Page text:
Showing posts with label Qualcomm. Show all posts
Showing posts with label Qualcomm. Show all posts

Monday, February 3, 2020

QCOM 11% gain in 33 days

QCOM has been off my radar recently due to their debt.  Qualcomm broke out a few months back when some lawsuits were settled and QCOM was able to pursue acquisitions.  Take a look at the fundamentals I use for my first screen of a stock and you will be see some good metrics, but also one point of concern.

QCOM Earnings Dividend
 Earnings > Dividend $3.62 $2.48
 Debt to Equity 3.25
 Dividend Yield 2.87%
 3 Yr. Rev. Growth 1.10%

Let's look at their debt with one measure which is D/E ratio knows as debt to equity ratio. This is the point of concern. Presented in the table below are their most recent four quarters of D/E ratio which shows QCOM managing the debt reasonably well.

9/30/2019 $13.44B $4.91B 2.74
6/30/2019 $13.43B $5.46B 2.46
3/31/2019 $15.41B $3.87B 3.99
12/31/2018 $15.39B $3.62B 4.25

Another measure is to see if QCOM can continue to pay down that debt is cash flow; not just earnings but cash flow.   In the chart below you can see their most recent quarterly cash flow versus liabilities.   It appears they have adequate cash flow to pay their obligations but cash flow is volatile lately.   

With that caveat in mind, I am adding to QCOM today and selling this call.   I selected an expiration date after the next ex-dividend date of 3/4/2020.   I selected a strike price that will deliver a reasonable gain pretty quickly; in 33 days.   The table below presents the call as I executed today.

Stock Price on Open Call Expiration 
QCOM $86.34 3/6/2020
Cost Basis:   2/3/2020 $86.30
Strike Price: $94.00
Call Premium:  $1.25
Dividend  3/4/2020 $0.620
Call Yield on Basis 1.45%
Call + Dividend Yield on Basis 2.17%
$ Gain if Assigned $9.57
Max Return  if Assigned 11.09%

Take a look at how the call worked out today and then use the interactive call calculator to determine how the call return would look for the expiration, strike and premium you might use.

Enter Cost Basis:
Enter Strike Price:
Enter Call Premium:
Enter Dividend if ex-div before Option Expiration:
Call Yield
Total Return Percent if Assigned
*Not all browers support the interactive tool.  You can always use the tool in the call options page.

Income investing is very challenging in this low interest rate environment.  Very hard for seniors. We have to go out on the risk curve meaning we need to be in equities to get any sort of income.  Right now we use dividend stocks and sell calls on those.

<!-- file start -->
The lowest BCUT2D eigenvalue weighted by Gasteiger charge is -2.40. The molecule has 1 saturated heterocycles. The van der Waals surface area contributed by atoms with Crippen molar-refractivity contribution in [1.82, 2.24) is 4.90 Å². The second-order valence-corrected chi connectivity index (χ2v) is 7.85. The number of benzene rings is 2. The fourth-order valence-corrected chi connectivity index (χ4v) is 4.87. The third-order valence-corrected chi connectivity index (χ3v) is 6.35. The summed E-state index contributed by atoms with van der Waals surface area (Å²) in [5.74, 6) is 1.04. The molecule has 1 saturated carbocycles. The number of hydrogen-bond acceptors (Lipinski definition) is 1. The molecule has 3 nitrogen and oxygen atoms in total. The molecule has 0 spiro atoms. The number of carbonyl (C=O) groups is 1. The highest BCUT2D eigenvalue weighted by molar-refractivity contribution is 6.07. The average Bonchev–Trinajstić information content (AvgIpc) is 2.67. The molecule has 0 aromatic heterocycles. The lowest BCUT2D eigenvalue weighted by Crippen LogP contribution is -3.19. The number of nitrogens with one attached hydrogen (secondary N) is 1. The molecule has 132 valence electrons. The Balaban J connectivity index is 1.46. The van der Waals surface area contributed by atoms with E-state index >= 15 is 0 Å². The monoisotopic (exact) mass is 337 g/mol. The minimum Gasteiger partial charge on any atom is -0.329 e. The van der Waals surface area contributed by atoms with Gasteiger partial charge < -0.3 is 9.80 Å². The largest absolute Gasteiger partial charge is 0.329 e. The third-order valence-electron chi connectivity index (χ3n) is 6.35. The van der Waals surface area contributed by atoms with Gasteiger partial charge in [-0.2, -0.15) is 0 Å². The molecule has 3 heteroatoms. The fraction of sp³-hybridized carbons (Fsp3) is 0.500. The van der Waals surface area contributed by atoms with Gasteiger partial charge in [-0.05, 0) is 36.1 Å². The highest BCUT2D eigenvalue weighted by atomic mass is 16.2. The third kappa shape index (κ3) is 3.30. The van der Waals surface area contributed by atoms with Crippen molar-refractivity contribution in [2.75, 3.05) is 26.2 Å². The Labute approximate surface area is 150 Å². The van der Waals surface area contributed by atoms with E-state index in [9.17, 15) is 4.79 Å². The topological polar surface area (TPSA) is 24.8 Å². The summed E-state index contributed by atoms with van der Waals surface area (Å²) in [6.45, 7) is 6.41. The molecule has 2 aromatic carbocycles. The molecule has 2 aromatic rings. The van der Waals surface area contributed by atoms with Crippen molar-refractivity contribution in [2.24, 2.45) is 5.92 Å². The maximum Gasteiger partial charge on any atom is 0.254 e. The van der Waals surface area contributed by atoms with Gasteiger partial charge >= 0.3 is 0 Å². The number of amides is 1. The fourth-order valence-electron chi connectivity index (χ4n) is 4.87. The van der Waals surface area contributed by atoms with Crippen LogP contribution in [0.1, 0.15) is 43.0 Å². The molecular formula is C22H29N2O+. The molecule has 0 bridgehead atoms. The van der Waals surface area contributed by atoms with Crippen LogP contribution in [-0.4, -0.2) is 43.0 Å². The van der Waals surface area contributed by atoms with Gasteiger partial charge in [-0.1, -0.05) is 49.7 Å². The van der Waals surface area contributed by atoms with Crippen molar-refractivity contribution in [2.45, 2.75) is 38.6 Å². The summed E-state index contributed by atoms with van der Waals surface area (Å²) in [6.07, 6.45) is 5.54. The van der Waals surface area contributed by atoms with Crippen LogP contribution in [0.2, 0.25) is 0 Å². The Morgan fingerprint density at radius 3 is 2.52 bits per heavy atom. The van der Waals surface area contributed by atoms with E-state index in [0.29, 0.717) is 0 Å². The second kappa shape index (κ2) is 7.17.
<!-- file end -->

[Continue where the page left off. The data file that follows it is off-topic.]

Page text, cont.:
M* MoneyMadam
Disclosure:  Long QCOM with calls
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Monday, January 23, 2017

Covered Call income strategy with QCOM

I have invested in QCOM for the purpose of creating investment income many times.   You can search this blog for the many posts on the subject.  In the "" era, I had clients who made a killing on QCOM.  My husband retired in 1999 and although I was still working, my investing focused on income.  As an income investor QCOM did not pay me a dividend so I could not buy it. 

This post is about a call I sold today on QCOM.  One might think that since selling covered calls is an income strategy, I should have employed that strategy in 1999.  But part of my strategy is to realize the risk of covered calls is you get stuck with a stock that falls or even fails.  

  • Use a stock that pays a dividend
  • Select an expiration date after the next dividend
  • Realize no less than an 8% gain if your stock is called away.

When you lose principle, it is hard to be happy about a little call premium.  Therefore, I always sell calls on stocks that pay dividends.  I could still lose principle on paper, but I am getting paid to wait.  Moreover, if a company pays a dividend and their other fundamentals are solid (i.e. debt to equity ratio), it is highly likely your stock price will go up again and perhaps you will even have the chance to sell even more calls.

QCOM Fundamentals - getting paid to wait

QCOM took a real hit today on the news of a patent suit with Apple.  I took advantage of the stock price drop and bought at $55.50.  I may not have picked the bottom, but I thought it was a good price for me.  Their annualized dividend is ($.63 x 4 = $2.52) for a yield of 4.54% on my basis.  The next ex-dividend date is 2/27/2017. 

QCOM earned $3.80 last year; paying out $2.02 in dividends.  QCOM's debt to equity ratio is .37 suggesting a solid balance sheet.


This article points out the option activity in QCOM today.  With this in mind, I looked for QCOM calls.